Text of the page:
The other day I heard my new favorite catch phrase du jour while watching a popular T.V. show. "only the paranoid survive". And I got to thinking "What would E.O. Wilson have to say about that?" So I asking (since we're atheists here) is there a genetic component to skepticism that makes us 'slip away from the herd' and how would this have added to our species fitness?
You have asked a question that can be truely answered by a Genetic scientist. Speakink purely from a common man's perspective, if genetics had anything to with atheism, we should have found several cases of atheists down the generations, also, this could have influenced their DNA and the link you talk of could have been discovered scientifically. I believe nothing like this has happened.
I am not a determinist, no way mr chicken, takes the fun out it so it does.
From personal experience, I can say that I highly doubt it.
I am not a "natural skeptic". In fact, I'm the kind of person who will look if you tell me the word "gullible" is written on the ceiling. Calling me gullible is just seeing the tip of the iceberg. I physically have to work at being a skeptic, and while it's rewarding enough to be beyond worth it, it's rather annoying. I envy those to whom being a skeptic comes naturally, but it certainly doesn't come naturally to me.
I would say that skepticism is purely nurture. I was not taught to be skeptical. My family is highly liberally religious. What I mean by that is simple: no one on either side of my family is a creationist in the currently-popularly-understood sense. Both my mom's Catholic family and my dad's Jewish family accept the Neodarwinian Theory of Evolution as it is understood scientifically today, and accept the scientifically-determined ages of the Earth/Solar System and the Universe. They accept Inflation Theory (the Big Bang) and so on.
What's more... they all believe quite strongly in the separation of church and state. They all are pro-choice, in that while they would strongly counsel against abortion (unless there was no other choice... mother's health and all that), they would not stop a woman who's made that decision, nor do they think the Federal Government should do so... they also recognize that it is ultimately the would-be mother's choice, and that while they think the father should have a voice in the decision, they understand that it is the mother and the mother alone who has the final say. They don't understand why we don't allow homosexuals to get married, and my mom's parents actually threw a celebration dinner when DADT was repealed (despite there legitimately being no homosexuals on either side of my immediate family... the closest we have is on my dad's... he has a cousin-by-second-marriage who's gay).
However... when I admitted I was an atheist, there was a period of three months where I honestly believed I lost all of them. Now, four years later, relationships have been saved, and all is good, as long as religion is not discussed when I'm around (with the exception of my mom's dad, an RCC Deacon, and my dad, a Jewish Hazzan, both of whom relish debating me... and I relish those debates, too... they are quite fun).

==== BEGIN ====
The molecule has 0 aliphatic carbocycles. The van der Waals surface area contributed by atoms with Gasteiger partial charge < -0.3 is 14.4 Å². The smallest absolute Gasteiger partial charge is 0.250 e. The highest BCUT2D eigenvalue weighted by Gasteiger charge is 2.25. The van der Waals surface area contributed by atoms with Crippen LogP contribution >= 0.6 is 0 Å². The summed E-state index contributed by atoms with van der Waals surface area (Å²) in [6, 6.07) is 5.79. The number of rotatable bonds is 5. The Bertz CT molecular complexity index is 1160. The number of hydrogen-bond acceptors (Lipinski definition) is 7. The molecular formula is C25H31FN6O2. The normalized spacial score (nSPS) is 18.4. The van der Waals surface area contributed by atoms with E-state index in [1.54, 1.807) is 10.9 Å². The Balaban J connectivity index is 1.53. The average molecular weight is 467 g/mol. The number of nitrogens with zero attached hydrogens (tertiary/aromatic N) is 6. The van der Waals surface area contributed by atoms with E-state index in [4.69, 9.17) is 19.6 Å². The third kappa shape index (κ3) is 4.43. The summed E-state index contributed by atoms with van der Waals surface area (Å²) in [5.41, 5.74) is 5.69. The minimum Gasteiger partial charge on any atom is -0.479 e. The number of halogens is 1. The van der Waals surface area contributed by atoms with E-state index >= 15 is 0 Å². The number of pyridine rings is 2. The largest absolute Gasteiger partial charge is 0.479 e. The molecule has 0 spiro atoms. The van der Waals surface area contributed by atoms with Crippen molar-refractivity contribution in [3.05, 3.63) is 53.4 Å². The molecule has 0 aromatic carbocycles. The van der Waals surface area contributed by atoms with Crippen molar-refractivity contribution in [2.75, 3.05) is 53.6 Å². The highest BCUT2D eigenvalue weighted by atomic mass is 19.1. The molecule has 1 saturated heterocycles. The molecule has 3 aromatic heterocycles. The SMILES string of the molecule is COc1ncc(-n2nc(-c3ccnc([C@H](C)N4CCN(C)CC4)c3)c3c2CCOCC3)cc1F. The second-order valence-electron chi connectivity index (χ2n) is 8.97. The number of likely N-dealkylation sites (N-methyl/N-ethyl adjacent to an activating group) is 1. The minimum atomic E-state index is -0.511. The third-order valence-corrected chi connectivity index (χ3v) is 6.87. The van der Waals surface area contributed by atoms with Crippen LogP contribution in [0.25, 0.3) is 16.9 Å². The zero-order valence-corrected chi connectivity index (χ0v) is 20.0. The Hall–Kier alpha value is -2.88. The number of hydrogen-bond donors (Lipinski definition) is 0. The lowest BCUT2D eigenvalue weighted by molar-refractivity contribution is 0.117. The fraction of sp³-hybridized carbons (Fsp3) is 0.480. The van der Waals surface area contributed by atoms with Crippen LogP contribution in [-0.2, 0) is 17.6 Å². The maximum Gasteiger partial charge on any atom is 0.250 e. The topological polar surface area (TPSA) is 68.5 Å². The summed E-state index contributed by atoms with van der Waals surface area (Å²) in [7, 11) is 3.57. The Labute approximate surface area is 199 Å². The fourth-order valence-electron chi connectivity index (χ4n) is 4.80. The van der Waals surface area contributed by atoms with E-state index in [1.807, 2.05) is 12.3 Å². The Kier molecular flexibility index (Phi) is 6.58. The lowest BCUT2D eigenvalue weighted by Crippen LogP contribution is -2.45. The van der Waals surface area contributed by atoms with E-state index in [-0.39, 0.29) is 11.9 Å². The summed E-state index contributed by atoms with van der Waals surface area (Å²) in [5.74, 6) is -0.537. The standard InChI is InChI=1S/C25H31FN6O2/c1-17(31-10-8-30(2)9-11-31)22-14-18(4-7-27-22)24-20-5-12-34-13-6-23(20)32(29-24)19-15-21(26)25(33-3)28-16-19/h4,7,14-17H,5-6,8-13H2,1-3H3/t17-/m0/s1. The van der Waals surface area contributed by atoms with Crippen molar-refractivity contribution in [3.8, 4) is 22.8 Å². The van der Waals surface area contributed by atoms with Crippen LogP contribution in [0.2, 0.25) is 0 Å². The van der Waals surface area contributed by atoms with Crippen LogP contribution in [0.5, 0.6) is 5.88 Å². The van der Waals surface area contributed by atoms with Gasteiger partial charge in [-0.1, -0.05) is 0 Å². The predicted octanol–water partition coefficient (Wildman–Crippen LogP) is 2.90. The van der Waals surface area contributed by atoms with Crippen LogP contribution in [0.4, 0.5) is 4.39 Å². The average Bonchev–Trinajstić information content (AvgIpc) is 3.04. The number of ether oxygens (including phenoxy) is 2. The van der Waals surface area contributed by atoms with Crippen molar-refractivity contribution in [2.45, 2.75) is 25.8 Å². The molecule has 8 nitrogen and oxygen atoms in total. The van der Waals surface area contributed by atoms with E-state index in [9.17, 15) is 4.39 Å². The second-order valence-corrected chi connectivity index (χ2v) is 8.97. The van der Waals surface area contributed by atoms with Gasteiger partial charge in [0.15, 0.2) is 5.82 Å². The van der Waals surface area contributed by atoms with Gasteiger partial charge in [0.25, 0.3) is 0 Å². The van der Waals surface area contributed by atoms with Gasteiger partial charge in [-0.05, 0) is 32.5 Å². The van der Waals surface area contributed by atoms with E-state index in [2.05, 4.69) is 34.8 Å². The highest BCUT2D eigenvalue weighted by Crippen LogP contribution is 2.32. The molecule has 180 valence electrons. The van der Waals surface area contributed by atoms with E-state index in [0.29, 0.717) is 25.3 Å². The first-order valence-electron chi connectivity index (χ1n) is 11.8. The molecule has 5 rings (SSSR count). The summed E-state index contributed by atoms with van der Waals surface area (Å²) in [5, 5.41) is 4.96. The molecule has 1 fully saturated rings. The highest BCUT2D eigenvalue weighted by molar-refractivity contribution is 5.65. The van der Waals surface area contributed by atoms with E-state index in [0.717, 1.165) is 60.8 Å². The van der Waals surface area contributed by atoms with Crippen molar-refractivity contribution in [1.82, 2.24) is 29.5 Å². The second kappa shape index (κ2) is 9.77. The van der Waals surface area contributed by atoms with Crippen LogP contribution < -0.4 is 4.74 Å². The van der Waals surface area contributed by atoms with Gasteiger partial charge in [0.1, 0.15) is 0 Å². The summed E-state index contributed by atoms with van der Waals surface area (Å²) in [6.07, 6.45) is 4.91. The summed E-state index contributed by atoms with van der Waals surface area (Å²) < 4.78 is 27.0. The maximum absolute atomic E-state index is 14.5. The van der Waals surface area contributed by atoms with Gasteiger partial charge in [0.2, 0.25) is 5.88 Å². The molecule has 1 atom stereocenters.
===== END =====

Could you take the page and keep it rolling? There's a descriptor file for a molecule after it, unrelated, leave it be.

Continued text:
I was taught that God is the foundation upon which life itself rests, and without God, all is meaningless. Heaven was real (but Hell was not, and works is a little more important than faith [in God, not Jesus]... that is, being faithful makes getting into Heaven easier, but a religious rapist isn't going to Heaven no matter how strongly he believes in God), and prayer is needed (though not, when sick, as an alternative to medicine and health care proven to work). They never cared if I was Jewish, Catholic, Christian, Mormon, Hindu, Aphrodite-worshiper, a Deist... as long as I believed in a higher power of some kind, then it was fine.
And, sadly, none of them would ever vote for an atheist as a president (actually... I may have changed my parents' opinions on that one... we had a long discussion about it recently and they ultimately admitted that, if they found a candidate with whom they agreed with on every social and economic issue, they would vote for that candidate regardless of his/her religion or beliefs, including the potentiality that [s]he was an atheist).
It's the not believing at all that is the problem, and I was taught against that.
This is why I believe skepticism is based on nurture. I was brought up to not be a skeptic, and now I have to work at it. Then again, my sample-size for this is one, thus my "testimony" is nothing more than an anecdote. We'd have to hear from others with a similar upbringing to me in order to truly understand it. I have to admit... it'd make a fascinating scientific/anthropological study...
Well, to paraphrase Aldous Huxley excellent "Brave New World":
'A Paranoid is just a guy with all the facts.'
Has always sorta worked for me.
This is a question I have asked myself (and others) many times. The real question we have to ask is what roll genetics really play in our mental development.
There is some evidence that "mental agility" can be passed down, unrelated to brain capacity but the evidence is in no way proof and as critically thinking Atheists; we must not pay too much attention to unproven ideas.
I would almost suppose that skepticism is more likely a universal trait shared by all humans. Varying degrees of skepticism most likely come from your developmental interactions, IE; If, as a young child, you find that you have been lied to, you are more likely to question things that have little to no proof. This would be a learned behavior that you would carry on into your adult life.
I guess the question becomes a bit of a "nature vs nurture" argument but based on what social and psychological scientists have been saying; Proof of nature/genetics playing a strong roll in our social development is very minimal.